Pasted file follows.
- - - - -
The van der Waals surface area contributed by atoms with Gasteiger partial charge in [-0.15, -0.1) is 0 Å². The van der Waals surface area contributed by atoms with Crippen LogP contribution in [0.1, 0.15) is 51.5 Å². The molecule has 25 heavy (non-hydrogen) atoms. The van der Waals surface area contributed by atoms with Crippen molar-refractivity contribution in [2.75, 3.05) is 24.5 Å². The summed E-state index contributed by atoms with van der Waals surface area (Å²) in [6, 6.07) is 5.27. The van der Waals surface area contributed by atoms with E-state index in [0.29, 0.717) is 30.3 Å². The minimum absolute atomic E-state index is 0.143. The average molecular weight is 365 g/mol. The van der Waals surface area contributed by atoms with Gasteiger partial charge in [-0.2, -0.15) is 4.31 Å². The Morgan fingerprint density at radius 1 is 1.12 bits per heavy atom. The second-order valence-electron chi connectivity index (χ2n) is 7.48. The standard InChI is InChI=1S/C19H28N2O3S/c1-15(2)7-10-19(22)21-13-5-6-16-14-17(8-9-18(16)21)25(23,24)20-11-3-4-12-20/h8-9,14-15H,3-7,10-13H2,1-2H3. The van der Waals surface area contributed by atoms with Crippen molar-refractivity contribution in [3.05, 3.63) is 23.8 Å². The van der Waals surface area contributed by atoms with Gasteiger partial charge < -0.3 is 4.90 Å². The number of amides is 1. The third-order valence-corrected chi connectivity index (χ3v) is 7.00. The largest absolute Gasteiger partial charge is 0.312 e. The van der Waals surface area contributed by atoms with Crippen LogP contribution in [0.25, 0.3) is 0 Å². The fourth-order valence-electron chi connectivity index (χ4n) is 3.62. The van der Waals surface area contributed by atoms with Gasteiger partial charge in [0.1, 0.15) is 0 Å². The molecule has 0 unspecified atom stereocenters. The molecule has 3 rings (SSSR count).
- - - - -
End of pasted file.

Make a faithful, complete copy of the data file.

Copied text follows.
The van der Waals surface area contributed by atoms with Gasteiger partial charge in [-0.15, -0.1) is 0 Å². The van der Waals surface area contributed by atoms with Crippen LogP contribution in [0.1, 0.15) is 51.5 Å². The molecule has 25 heavy (non-hydrogen) atoms. The van der Waals surface area contributed by atoms with Crippen molar-refractivity contribution in [2.75, 3.05) is 24.5 Å². The summed E-state index contributed by atoms with van der Waals surface area (Å²) in [6, 6.07) is 5.27. The van der Waals surface area contributed by atoms with E-state index in [0.29, 0.717) is 30.3 Å². The minimum absolute atomic E-state index is 0.143. The average molecular weight is 365 g/mol. The van der Waals surface area contributed by atoms with Gasteiger partial charge in [-0.2, -0.15) is 4.31 Å². The Morgan fingerprint density at radius 1 is 1.12 bits per heavy atom. The second-order valence-electron chi connectivity index (χ2n) is 7.48. The standard InChI is InChI=1S/C19H28N2O3S/c1-15(2)7-10-19(22)21-13-5-6-16-14-17(8-9-18(16)21)25(23,24)20-11-3-4-12-20/h8-9,14-15H,3-7,10-13H2,1-2H3. The van der Waals surface area contributed by atoms with Crippen molar-refractivity contribution in [3.05, 3.63) is 23.8 Å². The van der Waals surface area contributed by atoms with Gasteiger partial charge < -0.3 is 4.90 Å². The number of amides is 1. The third-order valence-corrected chi connectivity index (χ3v) is 7.00. The largest absolute Gasteiger partial charge is 0.312 e. The van der Waals surface area contributed by atoms with Crippen LogP contribution in [0.25, 0.3) is 0 Å². The fourth-order valence-electron chi connectivity index (χ4n) is 3.62. The van der Waals surface area contributed by atoms with Gasteiger partial charge in [0.1, 0.15) is 0 Å². The molecule has 0 unspecified atom stereocenters. The molecule has 3 rings (SSSR count).